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12 Ways To Protect Your Pet In Cold Weather

Make sure your four-footed family members are warm when they are outside, especially on ice and in the snow. Here are a few cold-weather protection tips to keep your pets safe and healthy during the winter.

By: Sylvia Slezak | Dec 2019

Pug covered in a blanketPhoto by Matthew Henry

Even with the benefit of a fur coat, your dog or cat can still feel the colder temperatures. Humans and pets aren’t meant to withstand extremely cold conditions. According to the American Humane Society, the rule of thumb should be that “if it’s not safe for you, it’s not safe for your pets.” Here are a dozen ways to keep your pet safe this winter:

1. Keep them covered

Short-coated, thin, elderly, or very young dogs get cold more quickly and their extremities, like the ears, nose, and paws, are the most prone to frostbite. Add a sweater or coat and slip on some booties for protection and warmth. Your pet might be experiencing hypothermia if they start to shiver and act sluggish. The best thing to do then is to get the blankets and warm them up. If the symptoms don’t subside quickly, take your pet to the vet.

2. Limit outdoor time

Taking short walks more frequently is better than longer ones when the weather is brisk. If overly exerted, dogs can pull and tear muscles.

3. Caution around snow & ice

A snowfall could mask scents along the route home and cover up familiar landmarks that may cause your dog to get lost. Make sure your pet’s identification tags and microchips are current and safely confined. When snow melts and refreezes, the ice can be razor sharp and hurt your pet’s paws. Best to be very careful around slick, icy surfaces, especially a frozen pond or a lake, where your pet could slip and hurt themselves, or fall through the ice.

4. Avoid spills

Sweet-tasting and greenish in appearance, antifreeze attracts cats and dogs. If ingested, it is extremely poisonous and can cause kidney failure. Make sure your pet doesn’t drink from any puddles while on walks. Also, check under your car for antifreeze leaks and always use pet-safe, non-toxic antifreeze. Be sure to clean up any antifreeze that spills in your garage, and store it away from your pet’s access.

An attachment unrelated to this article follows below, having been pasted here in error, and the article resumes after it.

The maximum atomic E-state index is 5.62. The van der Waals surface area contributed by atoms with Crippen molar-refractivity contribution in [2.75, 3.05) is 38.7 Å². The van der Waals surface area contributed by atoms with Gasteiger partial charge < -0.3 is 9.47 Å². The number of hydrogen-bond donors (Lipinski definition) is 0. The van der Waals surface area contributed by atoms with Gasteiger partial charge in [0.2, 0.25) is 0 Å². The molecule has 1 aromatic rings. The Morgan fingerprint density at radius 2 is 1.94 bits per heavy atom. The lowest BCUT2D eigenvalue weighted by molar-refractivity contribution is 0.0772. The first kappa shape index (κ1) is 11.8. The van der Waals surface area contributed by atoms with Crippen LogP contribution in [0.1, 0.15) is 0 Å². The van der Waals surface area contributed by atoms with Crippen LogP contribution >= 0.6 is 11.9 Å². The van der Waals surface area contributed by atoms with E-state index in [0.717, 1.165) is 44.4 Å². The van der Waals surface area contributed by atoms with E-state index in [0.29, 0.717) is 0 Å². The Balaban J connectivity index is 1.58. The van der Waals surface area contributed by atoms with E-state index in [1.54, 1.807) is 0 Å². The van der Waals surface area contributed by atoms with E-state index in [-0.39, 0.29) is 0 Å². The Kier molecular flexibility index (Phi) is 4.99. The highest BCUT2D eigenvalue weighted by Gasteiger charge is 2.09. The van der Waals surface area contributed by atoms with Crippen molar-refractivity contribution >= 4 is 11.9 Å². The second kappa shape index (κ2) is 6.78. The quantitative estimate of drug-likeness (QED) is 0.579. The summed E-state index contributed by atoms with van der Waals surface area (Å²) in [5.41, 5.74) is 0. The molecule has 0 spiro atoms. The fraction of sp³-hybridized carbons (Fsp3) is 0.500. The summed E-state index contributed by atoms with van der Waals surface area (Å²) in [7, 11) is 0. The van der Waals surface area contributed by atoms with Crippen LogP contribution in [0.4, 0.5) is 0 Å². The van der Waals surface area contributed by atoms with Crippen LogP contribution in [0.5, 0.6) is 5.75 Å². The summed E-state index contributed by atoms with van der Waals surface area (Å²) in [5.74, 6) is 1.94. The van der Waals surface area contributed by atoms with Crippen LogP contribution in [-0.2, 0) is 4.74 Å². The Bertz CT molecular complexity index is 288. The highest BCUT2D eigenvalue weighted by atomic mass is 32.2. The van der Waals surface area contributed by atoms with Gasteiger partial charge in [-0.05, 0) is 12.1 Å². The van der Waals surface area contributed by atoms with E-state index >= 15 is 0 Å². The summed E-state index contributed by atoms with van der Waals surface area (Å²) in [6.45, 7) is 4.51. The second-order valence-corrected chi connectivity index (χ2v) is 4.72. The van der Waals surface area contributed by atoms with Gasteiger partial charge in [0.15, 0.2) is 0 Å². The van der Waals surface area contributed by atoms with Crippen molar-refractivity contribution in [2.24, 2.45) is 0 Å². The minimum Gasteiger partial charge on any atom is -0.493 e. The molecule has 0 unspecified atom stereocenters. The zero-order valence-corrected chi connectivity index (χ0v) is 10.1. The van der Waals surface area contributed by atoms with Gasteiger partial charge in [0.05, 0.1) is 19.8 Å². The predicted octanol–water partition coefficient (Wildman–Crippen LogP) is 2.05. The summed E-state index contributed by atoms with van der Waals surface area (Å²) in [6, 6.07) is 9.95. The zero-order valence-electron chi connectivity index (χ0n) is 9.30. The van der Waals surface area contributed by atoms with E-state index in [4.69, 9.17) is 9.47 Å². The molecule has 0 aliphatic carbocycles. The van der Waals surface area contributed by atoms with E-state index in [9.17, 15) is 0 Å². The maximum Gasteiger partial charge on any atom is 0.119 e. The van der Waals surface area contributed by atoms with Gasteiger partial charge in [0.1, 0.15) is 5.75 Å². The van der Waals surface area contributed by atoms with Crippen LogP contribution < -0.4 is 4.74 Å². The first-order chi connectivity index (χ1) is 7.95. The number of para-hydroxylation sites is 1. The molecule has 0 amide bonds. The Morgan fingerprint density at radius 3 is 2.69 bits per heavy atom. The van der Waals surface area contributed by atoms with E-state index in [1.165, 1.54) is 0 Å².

5. Wipe their paws

During winter walks, your dog’s paws can pick up all kinds of toxic chemicals – salt, antifreeze, or de-icers. Wipe their paws with a damp cloth to be sure your pet doesn’t lick off any harmful chemical residue. While wiping off their paws, remember to check for signs of injury, such as cracked or bleeding paws. Licking salt can cause excessive thirst and if your pet drinks too much water as a result, the salt in the body retains extra water, which might lead to brain swelling, coma, or seizures.

6. Keep them leashed

Prevent your pet from becoming lost by keeping them leashed on walks. Make sure their collars have current contact information and they are microchipped in case the two of you get separated. More pets become lost in the winter than any other season because snowfall can disguise recognizable scents that would normally help them find their way home.

7. Leave them home

Never leave your pet unattended in your car. Cold cars pose a threat to pets the same way as hot cars do in the summer. Only take your pet in the car when necessary.

8. Be seen

Keep your dog close when walking them in the dark, and wear reflective gear (clothing, leash, collar, etc) for the safety of you and your dog.

9. Provide outdoor shelter

While ideally pets should live inside, if you are unable to keep your pet inside during cold weather, you should provide them with a warm, solid shelter against wind. Even if your pet primarily lives outdoors, take them indoors during sub-zero temperatures.

If your pet spends time in the backyard, it’s essential to have a shelter to help protect them from the elements. That shelter should be dry, draft-free, and large enough to allow them to sit and lie down comfortably, yet small enough to conserve body heat. The floor should be covered with cedar shavings or straw and raised a few inches off the ground. The shelter should face away from the wind and its doorway should be covered with waterproof burlap or heavy plastic. Keep in mind that when your pet spends much of its time outside, they will need more food to replace energy lost from trying to stay warm. Also use food and water dishes made of plastic instead of metal to prevent your pet’s tongue from getting stuck to the metal when the temperature drops low enough.

10. Provide inside warmth

It’s important to give your pet extra tender loving care when they get older and have weak joints and bones. A self-warming pad and an extra-fluffy raised bed can help keep your pet toasty through the winter. Brush them instead of bathing to prevent a post-bath chill.

11. Check under the hood

You never know what unwanted guests could be under the hood of your vehicle. Cats love curling up in places like car engine compartments and inside the wheel wells during the winter months to keep warm. If you start your car and a cat is sleeping on your tire, it can be severely hurt or even killed by moving engine parts. To prevent injuries, bang loudly on your hood or honk the horn before starting your car. This should wake up the cat and give it a chance to escape.

12. Be prepared

Power outages can be brought on by extreme winter weather. Have an emergency plan that includes your pet, and a kit with enough food, water, and medication to last your pet for at least five days. You may never need it, but if you do, you’ll be grateful that you planned ahead.

Taking good care of your pet can be rewarding. Search on CityOf.com to find sweaters, coats, booties, fluffy beds, and more at pet boutiques.

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